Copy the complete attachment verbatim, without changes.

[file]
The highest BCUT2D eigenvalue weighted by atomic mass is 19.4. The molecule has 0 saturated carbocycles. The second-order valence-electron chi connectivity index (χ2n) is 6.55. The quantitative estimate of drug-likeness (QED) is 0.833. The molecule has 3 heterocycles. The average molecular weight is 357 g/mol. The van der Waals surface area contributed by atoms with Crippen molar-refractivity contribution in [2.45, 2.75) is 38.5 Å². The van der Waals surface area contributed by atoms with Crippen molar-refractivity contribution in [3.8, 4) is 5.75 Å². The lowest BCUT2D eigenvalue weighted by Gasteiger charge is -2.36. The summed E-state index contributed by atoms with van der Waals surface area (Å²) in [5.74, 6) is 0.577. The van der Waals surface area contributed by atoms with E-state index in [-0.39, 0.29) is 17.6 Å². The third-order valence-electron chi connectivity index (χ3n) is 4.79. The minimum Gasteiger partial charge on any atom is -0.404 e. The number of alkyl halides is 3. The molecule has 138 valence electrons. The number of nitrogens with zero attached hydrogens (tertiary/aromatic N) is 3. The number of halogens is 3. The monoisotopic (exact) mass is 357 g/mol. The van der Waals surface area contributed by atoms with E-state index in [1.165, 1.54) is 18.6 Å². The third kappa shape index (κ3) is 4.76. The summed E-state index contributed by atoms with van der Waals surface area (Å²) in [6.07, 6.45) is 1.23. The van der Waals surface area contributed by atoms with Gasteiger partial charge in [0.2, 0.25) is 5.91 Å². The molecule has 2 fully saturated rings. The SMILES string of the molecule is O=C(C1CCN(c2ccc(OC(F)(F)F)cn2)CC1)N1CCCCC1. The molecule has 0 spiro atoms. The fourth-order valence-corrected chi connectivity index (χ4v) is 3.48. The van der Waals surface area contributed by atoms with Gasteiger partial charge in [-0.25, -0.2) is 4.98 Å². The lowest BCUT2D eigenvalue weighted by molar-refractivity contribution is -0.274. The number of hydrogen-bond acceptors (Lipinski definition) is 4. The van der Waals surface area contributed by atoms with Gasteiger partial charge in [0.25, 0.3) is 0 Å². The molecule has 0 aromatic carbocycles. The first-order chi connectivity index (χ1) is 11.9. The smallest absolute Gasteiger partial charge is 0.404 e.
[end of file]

The highest BCUT2D eigenvalue weighted by atomic mass is 19.4. The molecule has 0 saturated carbocycles. The second-order valence-electron chi connectivity index (χ2n) is 6.55. The quantitative estimate of drug-likeness (QED) is 0.833. The molecule has 3 heterocycles. The average molecular weight is 357 g/mol. The van der Waals surface area contributed by atoms with Crippen molar-refractivity contribution in [2.45, 2.75) is 38.5 Å². The van der Waals surface area contributed by atoms with Crippen molar-refractivity contribution in [3.8, 4) is 5.75 Å². The lowest BCUT2D eigenvalue weighted by Gasteiger charge is -2.36. The summed E-state index contributed by atoms with van der Waals surface area (Å²) in [5.74, 6) is 0.577. The van der Waals surface area contributed by atoms with E-state index in [-0.39, 0.29) is 17.6 Å². The third-order valence-electron chi connectivity index (χ3n) is 4.79. The minimum Gasteiger partial charge on any atom is -0.404 e. The number of alkyl halides is 3. The molecule has 138 valence electrons. The number of nitrogens with zero attached hydrogens (tertiary/aromatic N) is 3. The number of halogens is 3. The monoisotopic (exact) mass is 357 g/mol. The van der Waals surface area contributed by atoms with E-state index in [1.165, 1.54) is 18.6 Å². The third kappa shape index (κ3) is 4.76. The summed E-state index contributed by atoms with van der Waals surface area (Å²) in [6.07, 6.45) is 1.23. The van der Waals surface area contributed by atoms with Gasteiger partial charge in [0.2, 0.25) is 5.91 Å². The molecule has 2 fully saturated rings. The SMILES string of the molecule is O=C(C1CCN(c2ccc(OC(F)(F)F)cn2)CC1)N1CCCCC1. The molecule has 0 spiro atoms. The fourth-order valence-corrected chi connectivity index (χ4v) is 3.48. The van der Waals surface area contributed by atoms with Gasteiger partial charge in [-0.25, -0.2) is 4.98 Å². The lowest BCUT2D eigenvalue weighted by molar-refractivity contribution is -0.274. The number of hydrogen-bond acceptors (Lipinski definition) is 4. The van der Waals surface area contributed by atoms with Gasteiger partial charge in [0.25, 0.3) is 0 Å². The molecule has 0 aromatic carbocycles. The first-order chi connectivity index (χ1) is 11.9. The smallest absolute Gasteiger partial charge is 0.404 e.